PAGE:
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GREEN BUILDING GIANTS: Sustainability leaders turn to wellness and technology to get an edge

AEC leaders in green building are stepping up to a higher level of innovation and to be a green leader today, you have to dig deeper into data.

August 03, 2016 |

The Chespapeake Bay Foundation’s Brock Environmental Center, Virginia Beach, Va., is only the eleventh building to earn Living Building Challenge status. It generated 83% more energy than it used over the past year and treats rainwater so that it is drinkable. SmithGroupJJR led the Building Team: Skanska (owner’s rep), A+F Engineering (SE), WPL (CE), Biohabitats (water treatment), The Façade Group (BECx), and Hourigan Construction (GC). Photo: Prakash Patel / courtesty SmithGroupJJR

The easiest and most cost-effective strategies in sustainable design—daylighting, optimal building orientation, a tight envelope, super-efficient HVAC systems, LED lighting—are taken for granted today. AEC leaders in green building are stepping up to a higher level of innovation.

Rank, Firm, 2015 Revenue
1. Gensler $768,470,000
2. Stantec $331,794,291
3. HOK $280,570,000
4. Perkins+Will $195,460,000
5. Skidmore, Owings & Merrill $175,140,374
6. HKS $163,696,602
7. EYP $137,479,466
8. SmithGroupJJR $122,636,361
9. CallisonRTKL $104,462,061
10. CannonDesign $69,400,000



Rank, Firm, 2015 Revenue
1. Turner Construction Co. $5,701,000,000
2. Clark Group $2,620,000,000
3. Hensel Phelps $2,286,280,000
4. Skanska USA $1,941,400,000
5. Swinerton Inc. $1,918,000,000
6. Gilbane Building Co. $1,746,261,000
7. Whiting-Turner Contracting Co., The $1,600,777,900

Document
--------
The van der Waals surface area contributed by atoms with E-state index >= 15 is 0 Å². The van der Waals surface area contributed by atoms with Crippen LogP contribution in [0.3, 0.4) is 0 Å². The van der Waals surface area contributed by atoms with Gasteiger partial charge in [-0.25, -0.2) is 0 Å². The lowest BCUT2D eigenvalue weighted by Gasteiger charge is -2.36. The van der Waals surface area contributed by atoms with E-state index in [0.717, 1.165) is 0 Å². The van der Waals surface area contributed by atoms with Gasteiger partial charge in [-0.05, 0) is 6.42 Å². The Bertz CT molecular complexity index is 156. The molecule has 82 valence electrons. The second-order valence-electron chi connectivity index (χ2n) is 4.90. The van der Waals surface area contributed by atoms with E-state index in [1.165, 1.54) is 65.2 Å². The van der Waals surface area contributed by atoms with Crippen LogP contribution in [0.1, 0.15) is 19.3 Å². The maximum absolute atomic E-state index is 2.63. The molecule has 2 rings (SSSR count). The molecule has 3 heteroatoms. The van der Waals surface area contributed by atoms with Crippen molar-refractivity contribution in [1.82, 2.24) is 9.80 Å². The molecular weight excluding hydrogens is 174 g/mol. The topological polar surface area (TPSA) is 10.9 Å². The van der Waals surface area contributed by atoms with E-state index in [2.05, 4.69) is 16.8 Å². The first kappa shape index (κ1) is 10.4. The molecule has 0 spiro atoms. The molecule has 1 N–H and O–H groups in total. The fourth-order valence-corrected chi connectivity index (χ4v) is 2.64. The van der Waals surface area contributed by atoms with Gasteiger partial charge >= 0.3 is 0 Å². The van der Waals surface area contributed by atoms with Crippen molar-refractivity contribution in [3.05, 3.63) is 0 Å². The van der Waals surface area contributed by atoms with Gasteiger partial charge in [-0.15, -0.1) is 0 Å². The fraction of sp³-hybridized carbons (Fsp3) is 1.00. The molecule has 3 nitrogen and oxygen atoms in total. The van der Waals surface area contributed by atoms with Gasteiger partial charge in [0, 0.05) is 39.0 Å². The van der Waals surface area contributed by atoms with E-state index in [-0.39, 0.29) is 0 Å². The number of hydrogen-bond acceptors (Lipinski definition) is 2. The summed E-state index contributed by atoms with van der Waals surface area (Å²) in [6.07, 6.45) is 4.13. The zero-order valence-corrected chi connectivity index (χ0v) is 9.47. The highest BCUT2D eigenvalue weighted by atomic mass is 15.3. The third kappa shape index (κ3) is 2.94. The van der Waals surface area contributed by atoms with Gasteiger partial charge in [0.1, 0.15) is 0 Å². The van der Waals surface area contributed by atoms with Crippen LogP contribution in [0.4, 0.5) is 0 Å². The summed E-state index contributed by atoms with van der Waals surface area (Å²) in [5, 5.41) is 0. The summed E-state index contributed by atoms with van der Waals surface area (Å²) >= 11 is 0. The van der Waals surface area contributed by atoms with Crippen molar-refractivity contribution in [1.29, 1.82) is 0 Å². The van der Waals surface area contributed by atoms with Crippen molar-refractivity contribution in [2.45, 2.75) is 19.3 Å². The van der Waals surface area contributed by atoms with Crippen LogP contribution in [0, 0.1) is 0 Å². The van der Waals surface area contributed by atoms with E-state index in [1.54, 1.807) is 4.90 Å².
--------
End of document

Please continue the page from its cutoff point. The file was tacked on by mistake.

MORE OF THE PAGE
8. Suffolk Construction Co. $1,514,705,316
9. Structure Tone $1,460,800,000
10. Holder Construction Co. $1,335,000,000



Rank, Firm, 2015 Revenue
1. Jacobs $203,161,333
2. AECOM $200,900,000
3. Arup $168,783,060
4. Thornton Tomasetti $67,382,221
5. Syska Hennessy Group $32,420,857
6. Burns & McDonnell $24,341,832
7. Vanderweil Engineers $23,508,800
8. Smith Seckman Reid $20,189,000
9. DeSimone Consulting Engineers $19,799,641
10. Dewberry $19,159,460




Some have created tools that aid designers’ ability to more precisely compare the projected energy performance of various design concepts, materials, and equipment choices. Designers can kick the tires on an array of options early in the design process. 

Occupant wellness and comfort have also gained increasing prominence, especially since the signing of a partnership between the International WELL Building Institute and the U.S. Green Building Council in 2014. “If it doesn’t enhance the wellness of occupants, it’s not really sustainable,” says Mike Szabo, OAA, AIBC, Principal, Diamond Schmitt Architects.

To be a green leader today, you have to dig deeper into data. For Diamond Schmitt, existing energy models only go so far. “We have a diverse portfolio, and we don’t do prescriptive design,” Szabo says. To improve the quality of data for its project types, the firm, in collaboration with the engineering firm RWDI, developed a visual database with energy simulation models. The models take energy-load information from the firm’s portfolio and extrapolate predictive data that is used in the early stages of design. 

“There are a series of filters—location, heating, process loads, etc.—so you can drill down beyond a single measure of energy usage per square meter,” Szabo says. “This allows us to ask the right questions about the core issues that make projects perform more efficiently.”

On a recent master-planning project for a mixed-use development, the tool helped the firm and the client choose from among three possible site configurations to find the best orientation for energy efficiency.